I haven't seen much mention of Talinum paniculatum (Jewels of Opar or Fame Flower). I keep track of the botanical family as well as scientific names because it helps me in understanding what to expect. Up until 2006 one could have written that Talinum paniculatum was in the same family as (summer) purslane and miners' lettuce (or winter purslane). The taxonomists have apparently decided they aren't that closely related, since they separated the genus Talinum into its own family and Portulaca into its own. USDA Plants hasn't caught up with these revisions and still lists it in Portulacaceae.
The map of where the plant is native in the US is curious, with populations apparently rare and scattered north of the 31st parallel: https://plants.usda.gov/core/profile?symbol=TAPA2
One wonders if birds distributed seeds to the northern counties where the plant has been found and the population had just started when the botanist collected the plant.
Buoyed by the thought it might be suitable, and happy of the thought of a summer green, it was an early plant in my gardening attempts. I was influenced by my understanding that Jewels of Opar was like miners' lettuce (which i had known from years of hiking in the Santa Cruz mountains) and so i had certain expectations. I had it in a shadier spot and wasnt surprised by its size there. I'm in 7b, and have had a plant come back a couple years. This year, i tried a planting in a much sunnier space and found out, wow!, how much larger and productive can this plant be! I'll be trying to protect these (along with my first year scarlet runner beans) .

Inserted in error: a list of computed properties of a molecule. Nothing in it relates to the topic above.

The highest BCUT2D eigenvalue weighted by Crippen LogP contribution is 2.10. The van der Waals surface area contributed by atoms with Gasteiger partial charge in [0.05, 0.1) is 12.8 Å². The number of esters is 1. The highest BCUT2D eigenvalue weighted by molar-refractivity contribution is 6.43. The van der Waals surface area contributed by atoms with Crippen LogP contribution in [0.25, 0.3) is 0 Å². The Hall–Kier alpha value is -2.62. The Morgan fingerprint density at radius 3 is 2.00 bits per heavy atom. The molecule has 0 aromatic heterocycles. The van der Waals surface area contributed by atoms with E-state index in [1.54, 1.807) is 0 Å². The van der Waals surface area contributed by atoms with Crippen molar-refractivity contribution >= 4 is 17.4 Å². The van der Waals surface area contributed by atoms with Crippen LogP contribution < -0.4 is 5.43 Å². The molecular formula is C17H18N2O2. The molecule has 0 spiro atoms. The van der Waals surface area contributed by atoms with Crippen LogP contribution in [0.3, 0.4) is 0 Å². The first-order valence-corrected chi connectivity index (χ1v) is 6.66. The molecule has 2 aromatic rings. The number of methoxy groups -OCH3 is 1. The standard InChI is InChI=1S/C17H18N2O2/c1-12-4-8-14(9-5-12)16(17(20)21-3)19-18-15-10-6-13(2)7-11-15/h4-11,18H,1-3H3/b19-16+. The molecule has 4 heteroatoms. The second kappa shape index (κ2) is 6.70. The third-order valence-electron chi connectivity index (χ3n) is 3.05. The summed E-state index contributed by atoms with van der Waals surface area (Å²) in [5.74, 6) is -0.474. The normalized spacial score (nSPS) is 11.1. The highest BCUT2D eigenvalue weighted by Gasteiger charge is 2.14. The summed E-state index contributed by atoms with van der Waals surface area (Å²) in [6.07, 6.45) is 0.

I've got a rather tired red clay as soil, and my garden plot is where i suspect top soil was borrowed in grading the house site. That's where my first plant is managing. The thriving plants are with amaranth and sesame on a small hugelkultur berm. The clay might have a bit more loam in it in this spot, but currently it's quite sunny. Hopefully the chestnut tree will change that.
The leaves are tender and succulent, and a bright yellow-green. They have a nice crunch, no bitterness, a slight earthy edge. They bruise easily. I seem to have snails EVERYWHERE this year, but the T paniculatum seems only slightly bothered. The flowers and seed panicles are lovely, suitable for arrangements fresh and perhaps dried, and definitely making seed collecting easy if you are at the edge of the perennial range.
I can't tell yet if deer or rabbits would graze it: i've grown my plants in protected areas so far. The unprotected plants may have been grazed away by a particularly rapacious bunch of rabbits this year or they're lost in goose grass. Next year i will try an unprotected area but in the sun.
A few permies who are closer to the 31st parallel than i have written of the plants naturalizing, and some have the seed listed for sale. My original seeds were from https://www.southernexposure.com/products/jewels-of-opar-fame-flower/
, with an established plant it's easy to get seeds for the next year.